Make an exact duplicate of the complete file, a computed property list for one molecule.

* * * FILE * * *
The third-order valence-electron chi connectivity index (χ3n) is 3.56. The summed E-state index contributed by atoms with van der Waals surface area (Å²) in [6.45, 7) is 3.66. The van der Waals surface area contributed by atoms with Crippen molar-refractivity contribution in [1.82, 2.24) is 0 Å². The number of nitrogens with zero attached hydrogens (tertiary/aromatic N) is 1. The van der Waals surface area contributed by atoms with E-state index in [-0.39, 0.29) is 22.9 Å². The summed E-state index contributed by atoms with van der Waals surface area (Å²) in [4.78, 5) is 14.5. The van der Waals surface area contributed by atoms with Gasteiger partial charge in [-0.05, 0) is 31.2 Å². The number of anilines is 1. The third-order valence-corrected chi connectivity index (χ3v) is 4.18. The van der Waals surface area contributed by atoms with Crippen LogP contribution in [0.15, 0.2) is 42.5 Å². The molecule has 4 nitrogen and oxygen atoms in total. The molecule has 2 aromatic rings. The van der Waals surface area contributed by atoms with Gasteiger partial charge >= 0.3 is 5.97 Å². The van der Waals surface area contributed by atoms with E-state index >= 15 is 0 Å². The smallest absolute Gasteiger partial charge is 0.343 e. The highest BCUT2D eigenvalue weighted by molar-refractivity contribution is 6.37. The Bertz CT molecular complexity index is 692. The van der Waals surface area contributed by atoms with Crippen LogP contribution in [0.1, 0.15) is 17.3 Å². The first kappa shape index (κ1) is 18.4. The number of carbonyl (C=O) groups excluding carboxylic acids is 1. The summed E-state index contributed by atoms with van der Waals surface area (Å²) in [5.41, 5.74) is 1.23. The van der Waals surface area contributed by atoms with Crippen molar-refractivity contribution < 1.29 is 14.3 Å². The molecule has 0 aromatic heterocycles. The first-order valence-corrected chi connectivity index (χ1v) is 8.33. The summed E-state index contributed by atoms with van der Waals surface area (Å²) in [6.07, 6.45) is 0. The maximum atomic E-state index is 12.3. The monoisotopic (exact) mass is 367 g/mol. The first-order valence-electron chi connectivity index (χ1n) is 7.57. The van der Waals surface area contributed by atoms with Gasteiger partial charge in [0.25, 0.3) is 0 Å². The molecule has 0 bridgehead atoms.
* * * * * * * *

The third-order valence-electron chi connectivity index (χ3n) is 3.56. The summed E-state index contributed by atoms with van der Waals surface area (Å²) in [6.45, 7) is 3.66. The van der Waals surface area contributed by atoms with Crippen molar-refractivity contribution in [1.82, 2.24) is 0 Å². The number of nitrogens with zero attached hydrogens (tertiary/aromatic N) is 1. The van der Waals surface area contributed by atoms with E-state index in [-0.39, 0.29) is 22.9 Å². The summed E-state index contributed by atoms with van der Waals surface area (Å²) in [4.78, 5) is 14.5. The van der Waals surface area contributed by atoms with Gasteiger partial charge in [-0.05, 0) is 31.2 Å². The number of anilines is 1. The third-order valence-corrected chi connectivity index (χ3v) is 4.18. The van der Waals surface area contributed by atoms with Crippen LogP contribution in [0.15, 0.2) is 42.5 Å². The molecule has 4 nitrogen and oxygen atoms in total. The molecule has 2 aromatic rings. The van der Waals surface area contributed by atoms with Gasteiger partial charge >= 0.3 is 5.97 Å². The van der Waals surface area contributed by atoms with E-state index >= 15 is 0 Å². The smallest absolute Gasteiger partial charge is 0.343 e. The highest BCUT2D eigenvalue weighted by molar-refractivity contribution is 6.37. The Bertz CT molecular complexity index is 692. The van der Waals surface area contributed by atoms with Crippen LogP contribution in [0.1, 0.15) is 17.3 Å². The first kappa shape index (κ1) is 18.4. The number of carbonyl (C=O) groups excluding carboxylic acids is 1. The summed E-state index contributed by atoms with van der Waals surface area (Å²) in [5.41, 5.74) is 1.23. The van der Waals surface area contributed by atoms with Crippen molar-refractivity contribution < 1.29 is 14.3 Å². The molecule has 0 aromatic heterocycles. The first-order valence-corrected chi connectivity index (χ1v) is 8.33. The summed E-state index contributed by atoms with van der Waals surface area (Å²) in [6.07, 6.45) is 0. The maximum atomic E-state index is 12.3. The monoisotopic (exact) mass is 367 g/mol. The first-order valence-electron chi connectivity index (χ1n) is 7.57. The van der Waals surface area contributed by atoms with Gasteiger partial charge in [0.25, 0.3) is 0 Å². The molecule has 0 bridgehead atoms.